An Indonesian magnate is backing a proposal to oust board members of Bumi plc, in one of the dirtiest shareholder battles to hit the London market.
Hashim Djojohadikusumo has voiced his support for the plan set forth by the company's co-founder Nat Rothschild to replace 12 of Bumi's 14 directors.
Rothschild has called an extraordinary shareholders meeting for Thursday to vote on the proposal.
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While Bumi has urged shareholders against the vote, Rothschild has an ally in Djojohadikusumo who late last year agreed to join the financier in his efforts to take control of the troubled company.
Djojohadikusumo told the Financial Times he believes a new board would improve governance following long-running company in-fighting.
If the motion is passed, Djojohadikusumo will become a Non-Executive Director of Bumi and Chairman of subsidiary Berau Coal.
Bumi was formed in 2010 when Indonesia's influential Bakrie family reversed their coal mining assets into Rothschild's London-listed cash shell, Vallar.
However, Rothschild and the Bakrres had a falling out following an investigation into financial wrongdoing.
"He was very indignant at how he had been treated and he wanted to size me up," Djojohadikusumo told the UK newspaper of their business relationship.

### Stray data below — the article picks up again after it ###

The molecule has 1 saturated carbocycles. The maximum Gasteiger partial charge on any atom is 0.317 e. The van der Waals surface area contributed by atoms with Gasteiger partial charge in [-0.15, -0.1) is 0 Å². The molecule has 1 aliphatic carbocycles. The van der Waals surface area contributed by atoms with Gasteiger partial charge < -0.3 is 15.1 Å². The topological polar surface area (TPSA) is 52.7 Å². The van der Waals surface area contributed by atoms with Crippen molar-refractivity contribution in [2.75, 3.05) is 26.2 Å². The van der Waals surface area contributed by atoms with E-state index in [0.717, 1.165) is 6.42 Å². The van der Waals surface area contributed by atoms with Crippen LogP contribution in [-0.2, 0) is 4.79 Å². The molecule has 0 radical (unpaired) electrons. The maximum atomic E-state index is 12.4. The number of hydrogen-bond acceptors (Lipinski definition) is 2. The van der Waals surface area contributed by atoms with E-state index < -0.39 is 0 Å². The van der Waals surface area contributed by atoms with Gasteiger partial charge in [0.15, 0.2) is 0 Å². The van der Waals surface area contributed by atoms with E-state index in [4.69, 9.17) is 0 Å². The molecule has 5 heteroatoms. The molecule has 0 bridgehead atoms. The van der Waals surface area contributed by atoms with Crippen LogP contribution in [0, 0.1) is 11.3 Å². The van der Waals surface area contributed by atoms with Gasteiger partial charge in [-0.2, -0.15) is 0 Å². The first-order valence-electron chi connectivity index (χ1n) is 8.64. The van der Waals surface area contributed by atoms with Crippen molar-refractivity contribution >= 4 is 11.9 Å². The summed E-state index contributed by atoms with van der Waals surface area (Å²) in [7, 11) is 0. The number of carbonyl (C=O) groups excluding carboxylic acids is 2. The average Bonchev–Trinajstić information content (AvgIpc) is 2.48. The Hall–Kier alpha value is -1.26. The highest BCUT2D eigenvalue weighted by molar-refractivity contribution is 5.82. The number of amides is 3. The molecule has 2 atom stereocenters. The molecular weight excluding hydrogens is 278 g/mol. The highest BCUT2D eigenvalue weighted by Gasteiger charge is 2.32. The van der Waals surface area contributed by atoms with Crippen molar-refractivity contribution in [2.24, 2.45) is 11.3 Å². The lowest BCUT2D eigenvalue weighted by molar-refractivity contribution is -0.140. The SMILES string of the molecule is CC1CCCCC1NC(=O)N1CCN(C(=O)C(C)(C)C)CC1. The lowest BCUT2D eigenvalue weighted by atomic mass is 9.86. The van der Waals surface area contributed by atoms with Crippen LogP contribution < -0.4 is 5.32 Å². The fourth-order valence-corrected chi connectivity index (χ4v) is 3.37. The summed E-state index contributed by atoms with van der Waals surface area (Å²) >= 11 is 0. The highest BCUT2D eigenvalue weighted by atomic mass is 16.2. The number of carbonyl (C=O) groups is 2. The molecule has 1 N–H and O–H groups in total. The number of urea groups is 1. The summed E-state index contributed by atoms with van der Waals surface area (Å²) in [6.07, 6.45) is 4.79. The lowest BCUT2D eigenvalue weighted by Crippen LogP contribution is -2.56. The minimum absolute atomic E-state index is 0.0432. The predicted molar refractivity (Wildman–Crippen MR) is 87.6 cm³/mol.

"Nat's got a lot of emotional investment in this. But I don't. I'm having fun. And hopefully I can make money too."
The tycoon's involvement adds an interesting turn, as he goes against the Bakries in both business and politics.
His brother Prabowo Subianto will go head to head with Bakrie family patriarch Aburizal Bakrie in the initial stages of Indonesia's presidential election, which will go to the polls in 2014.
Djojohadikusumo will also invest "between tens and hundreds of millions of dollars" in Bumi plc if Rothschild's proposal is successful.
The businessman, whose wealth comes from oil and gas investments in Azerbaijan, Kazakhstan and the US, said the dispute has unfairly "damaged the credibility and good name of many Indonesian public companies" that have been "tarred with the same brush".
The Bakries have said Rothschild's hostile attitude is partly to blame for Bumi's problems.
The family's Bakrie Group has put forth a deal to cancel its indirect 23.8% stake in exchange for Bumi plc's 10.3% holding in Asia's biggest thermal coal exporter Bumi Resources.
Bumi Plc would also sell the remaining 18.9% interest it holds in Bumi Resources to the Bakrie Group for $278m.
However, the Bakries warned they would withdraw the offer if shareholders vote for Rothschild's proposal.
In another twist, Indonesian investor Rosan Roeslani has agreed to sell his 10% stake in Bumi.
The move came after Roeslani landed himself in hot water when the UK's Takeover Panel ruled he was part of a 'concert party' with the Bakrie Group and Sami Tan, another Indonesian investor.
The watchdog, which has been urged by investors to intervene in the Bumi dispute, found that together they owned nearly 58% of the voting power of the company. They were told to cut back to under 30%. Consequently, their voting power at Thursday's meeting has been capped at 29.9%.
However, the parties which bought Roeslani's stake will apparently be able to vote, possibly upsetting those who thought Rothschild's position was unassailable.
Bumi shares fell 4.47% to 378.30p at 12:19 Monday.
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